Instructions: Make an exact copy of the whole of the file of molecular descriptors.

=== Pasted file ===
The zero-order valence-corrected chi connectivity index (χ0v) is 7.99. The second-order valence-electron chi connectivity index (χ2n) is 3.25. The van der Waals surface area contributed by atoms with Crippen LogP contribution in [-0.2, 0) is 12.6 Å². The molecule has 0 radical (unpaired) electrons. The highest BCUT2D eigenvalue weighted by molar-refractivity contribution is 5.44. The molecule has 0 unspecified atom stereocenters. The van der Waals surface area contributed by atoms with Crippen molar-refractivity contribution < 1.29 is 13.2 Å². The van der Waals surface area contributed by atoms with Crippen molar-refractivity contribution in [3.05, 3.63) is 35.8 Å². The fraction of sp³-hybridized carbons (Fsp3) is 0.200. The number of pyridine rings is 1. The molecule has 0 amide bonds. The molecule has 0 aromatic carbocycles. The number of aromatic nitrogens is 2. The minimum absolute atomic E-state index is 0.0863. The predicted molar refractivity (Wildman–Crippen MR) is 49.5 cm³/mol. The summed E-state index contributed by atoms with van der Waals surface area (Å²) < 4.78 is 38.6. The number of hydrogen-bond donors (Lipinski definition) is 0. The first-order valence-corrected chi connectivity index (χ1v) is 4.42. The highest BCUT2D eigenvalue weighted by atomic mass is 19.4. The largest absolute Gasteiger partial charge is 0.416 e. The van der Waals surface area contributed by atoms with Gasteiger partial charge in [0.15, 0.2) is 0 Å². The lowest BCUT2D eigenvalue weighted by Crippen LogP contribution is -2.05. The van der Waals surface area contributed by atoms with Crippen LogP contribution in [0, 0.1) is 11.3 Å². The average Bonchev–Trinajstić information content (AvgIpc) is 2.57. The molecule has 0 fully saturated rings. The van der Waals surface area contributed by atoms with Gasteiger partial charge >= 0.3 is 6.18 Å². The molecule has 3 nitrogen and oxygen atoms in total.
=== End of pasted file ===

The zero-order valence-corrected chi connectivity index (χ0v) is 7.99. The second-order valence-electron chi connectivity index (χ2n) is 3.25. The van der Waals surface area contributed by atoms with Crippen LogP contribution in [-0.2, 0) is 12.6 Å². The molecule has 0 radical (unpaired) electrons. The highest BCUT2D eigenvalue weighted by molar-refractivity contribution is 5.44. The molecule has 0 unspecified atom stereocenters. The van der Waals surface area contributed by atoms with Crippen molar-refractivity contribution < 1.29 is 13.2 Å². The van der Waals surface area contributed by atoms with Crippen molar-refractivity contribution in [3.05, 3.63) is 35.8 Å². The fraction of sp³-hybridized carbons (Fsp3) is 0.200. The number of pyridine rings is 1. The molecule has 0 amide bonds. The molecule has 0 aromatic carbocycles. The number of aromatic nitrogens is 2. The minimum absolute atomic E-state index is 0.0863. The predicted molar refractivity (Wildman–Crippen MR) is 49.5 cm³/mol. The summed E-state index contributed by atoms with van der Waals surface area (Å²) < 4.78 is 38.6. The number of hydrogen-bond donors (Lipinski definition) is 0. The first-order valence-corrected chi connectivity index (χ1v) is 4.42. The highest BCUT2D eigenvalue weighted by atomic mass is 19.4. The largest absolute Gasteiger partial charge is 0.416 e. The van der Waals surface area contributed by atoms with Gasteiger partial charge in [0.15, 0.2) is 0 Å². The lowest BCUT2D eigenvalue weighted by Crippen LogP contribution is -2.05. The van der Waals surface area contributed by atoms with Crippen LogP contribution in [0, 0.1) is 11.3 Å². The average Bonchev–Trinajstić information content (AvgIpc) is 2.57. The molecule has 0 fully saturated rings. The van der Waals surface area contributed by atoms with Gasteiger partial charge >= 0.3 is 6.18 Å². The molecule has 3 nitrogen and oxygen atoms in total.